China A Potential Hotbed Of Couture?

“Real Haute Couture Demands Could Be Gloriously Re-Invented”

Design by Guo Pei

This week, Colin McDowell writes for the Business of Fashion that couture could be poised for a comeback as new talents and buyers emerge in developing markets like China, and the increasing globalization of the fashion industry means Paris may be the heart, but no longer the home, of high fashion.

From the piece:

If we were to contemplate a root-and-branch reorganisation of the international fashion scene, would we drop couture entirely? Or leave it as a self-indulgent and privileged reward for Paris in return for leading and preserving high fashion since the 18th century, often against formidable odds? Or, perhaps we would entirely re-examine the system of separate fashion ‘city states’ that we currently have, each known for its individual and more or less unique fashion profile. After all, today, the creation of fashion is totally international, no matter where a label is based. The great ateliers of haute couture, as with ready-to-wear, are staffed by young talents from across the globe, whether or not the label on the garment says it’s French, Italian, British, American or any other nationality.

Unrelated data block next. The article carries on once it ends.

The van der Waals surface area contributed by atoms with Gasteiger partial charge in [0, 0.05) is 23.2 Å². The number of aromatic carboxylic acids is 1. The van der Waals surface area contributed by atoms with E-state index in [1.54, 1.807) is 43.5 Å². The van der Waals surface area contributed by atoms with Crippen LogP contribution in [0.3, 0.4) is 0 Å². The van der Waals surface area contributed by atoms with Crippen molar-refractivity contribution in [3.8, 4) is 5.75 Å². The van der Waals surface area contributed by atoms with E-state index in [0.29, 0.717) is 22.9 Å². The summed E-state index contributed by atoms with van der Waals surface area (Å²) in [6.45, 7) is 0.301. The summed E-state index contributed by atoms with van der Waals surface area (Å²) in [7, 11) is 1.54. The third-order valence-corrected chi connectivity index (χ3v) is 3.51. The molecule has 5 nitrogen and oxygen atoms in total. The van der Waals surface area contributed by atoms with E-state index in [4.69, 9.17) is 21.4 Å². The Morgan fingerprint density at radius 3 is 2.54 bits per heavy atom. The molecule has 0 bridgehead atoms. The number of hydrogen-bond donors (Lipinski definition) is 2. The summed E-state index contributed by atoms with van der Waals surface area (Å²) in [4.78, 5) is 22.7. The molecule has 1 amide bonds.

And why should others not follow, especially in emerging markets? We are told that Asia, and especially China, has a longing for couture. Why shouldn’t it sponsor its own couture houses with talents from Paris — initially at least? And I do not mean the established names in Paris couture, most of whom are already active in the Chinese market. I’m thinking of small, independent enterprises using young international design talents who have learned at the feet of the great couturiers.

As Jing Daily has previously written, “made in China” couture is indeed a simmering and relatively new scene, dominated by leading figures such as Guo Pei, Zhang Zhifeng of NE-TIGER, Qi Gang, and Wang Peiyi, all of whom produce stunning and elaborate one-of-a-kind garments that feature ornate craftsmanship, traditional silks, natural dyes and earth tones, and references to ancient Chinese design cues.

NE-TIGER

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